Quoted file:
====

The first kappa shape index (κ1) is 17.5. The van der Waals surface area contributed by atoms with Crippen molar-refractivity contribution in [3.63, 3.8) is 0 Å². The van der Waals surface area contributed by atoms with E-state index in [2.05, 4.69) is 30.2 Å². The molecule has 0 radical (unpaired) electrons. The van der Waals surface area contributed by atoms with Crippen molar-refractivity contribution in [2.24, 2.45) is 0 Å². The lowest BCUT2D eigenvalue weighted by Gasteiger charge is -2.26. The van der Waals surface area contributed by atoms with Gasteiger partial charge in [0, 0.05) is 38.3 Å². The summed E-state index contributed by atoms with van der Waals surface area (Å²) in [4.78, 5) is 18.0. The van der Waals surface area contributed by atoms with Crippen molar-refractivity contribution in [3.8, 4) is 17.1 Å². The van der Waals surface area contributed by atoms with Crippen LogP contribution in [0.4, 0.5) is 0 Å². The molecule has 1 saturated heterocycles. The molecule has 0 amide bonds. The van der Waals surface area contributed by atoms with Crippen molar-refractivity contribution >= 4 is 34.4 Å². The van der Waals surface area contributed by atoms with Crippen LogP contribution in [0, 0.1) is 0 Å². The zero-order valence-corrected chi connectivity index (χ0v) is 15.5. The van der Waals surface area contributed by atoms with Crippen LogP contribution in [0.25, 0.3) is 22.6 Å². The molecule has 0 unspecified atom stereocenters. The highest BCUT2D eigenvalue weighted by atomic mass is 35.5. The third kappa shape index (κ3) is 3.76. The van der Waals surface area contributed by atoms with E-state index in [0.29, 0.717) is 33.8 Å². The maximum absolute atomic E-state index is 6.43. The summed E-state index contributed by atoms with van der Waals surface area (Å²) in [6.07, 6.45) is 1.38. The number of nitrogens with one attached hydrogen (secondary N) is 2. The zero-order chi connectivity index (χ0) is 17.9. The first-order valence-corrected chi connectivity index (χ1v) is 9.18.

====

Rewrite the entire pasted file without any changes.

The first kappa shape index (κ1) is 17.5. The van der Waals surface area contributed by atoms with Crippen molar-refractivity contribution in [3.63, 3.8) is 0 Å². The van der Waals surface area contributed by atoms with E-state index in [2.05, 4.69) is 30.2 Å². The molecule has 0 radical (unpaired) electrons. The van der Waals surface area contributed by atoms with Crippen molar-refractivity contribution in [2.24, 2.45) is 0 Å². The lowest BCUT2D eigenvalue weighted by Gasteiger charge is -2.26. The van der Waals surface area contributed by atoms with Gasteiger partial charge in [0, 0.05) is 38.3 Å². The summed E-state index contributed by atoms with van der Waals surface area (Å²) in [4.78, 5) is 18.0. The van der Waals surface area contributed by atoms with Crippen molar-refractivity contribution in [3.8, 4) is 17.1 Å². The van der Waals surface area contributed by atoms with Crippen LogP contribution in [0.4, 0.5) is 0 Å². The molecule has 1 saturated heterocycles. The molecule has 0 amide bonds. The van der Waals surface area contributed by atoms with Crippen molar-refractivity contribution >= 4 is 34.4 Å². The van der Waals surface area contributed by atoms with Crippen LogP contribution in [0, 0.1) is 0 Å². The zero-order valence-corrected chi connectivity index (χ0v) is 15.5. The van der Waals surface area contributed by atoms with Crippen LogP contribution in [0.25, 0.3) is 22.6 Å². The molecule has 0 unspecified atom stereocenters. The highest BCUT2D eigenvalue weighted by atomic mass is 35.5. The third kappa shape index (κ3) is 3.76. The van der Waals surface area contributed by atoms with E-state index in [0.29, 0.717) is 33.8 Å². The maximum absolute atomic E-state index is 6.43. The summed E-state index contributed by atoms with van der Waals surface area (Å²) in [6.07, 6.45) is 1.38. The number of nitrogens with one attached hydrogen (secondary N) is 2. The zero-order chi connectivity index (χ0) is 17.9. The first-order valence-corrected chi connectivity index (χ1v) is 9.18.